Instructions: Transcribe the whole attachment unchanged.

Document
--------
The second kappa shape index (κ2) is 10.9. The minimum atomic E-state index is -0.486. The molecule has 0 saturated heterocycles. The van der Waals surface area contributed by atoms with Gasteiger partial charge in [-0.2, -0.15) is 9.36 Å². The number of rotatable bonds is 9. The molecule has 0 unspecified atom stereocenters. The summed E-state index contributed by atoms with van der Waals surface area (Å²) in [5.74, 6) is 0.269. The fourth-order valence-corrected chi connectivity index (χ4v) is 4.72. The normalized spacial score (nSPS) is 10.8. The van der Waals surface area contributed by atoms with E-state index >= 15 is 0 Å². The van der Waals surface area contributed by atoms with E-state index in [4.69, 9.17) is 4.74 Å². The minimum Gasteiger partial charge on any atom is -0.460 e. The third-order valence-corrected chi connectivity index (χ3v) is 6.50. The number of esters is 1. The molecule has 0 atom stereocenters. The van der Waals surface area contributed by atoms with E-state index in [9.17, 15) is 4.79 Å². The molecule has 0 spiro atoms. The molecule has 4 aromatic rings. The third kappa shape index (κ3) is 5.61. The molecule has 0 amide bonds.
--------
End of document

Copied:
The second kappa shape index (κ2) is 10.9. The minimum atomic E-state index is -0.486. The molecule has 0 saturated heterocycles. The van der Waals surface area contributed by atoms with Gasteiger partial charge in [-0.2, -0.15) is 9.36 Å². The number of rotatable bonds is 9. The molecule has 0 unspecified atom stereocenters. The summed E-state index contributed by atoms with van der Waals surface area (Å²) in [5.74, 6) is 0.269. The fourth-order valence-corrected chi connectivity index (χ4v) is 4.72. The normalized spacial score (nSPS) is 10.8. The van der Waals surface area contributed by atoms with E-state index >= 15 is 0 Å². The van der Waals surface area contributed by atoms with E-state index in [4.69, 9.17) is 4.74 Å². The minimum Gasteiger partial charge on any atom is -0.460 e. The third-order valence-corrected chi connectivity index (χ3v) is 6.50. The number of esters is 1. The molecule has 0 atom stereocenters. The van der Waals surface area contributed by atoms with E-state index in [9.17, 15) is 4.79 Å². The molecule has 0 spiro atoms. The molecule has 4 aromatic rings. The third kappa shape index (κ3) is 5.61. The molecule has 0 amide bonds.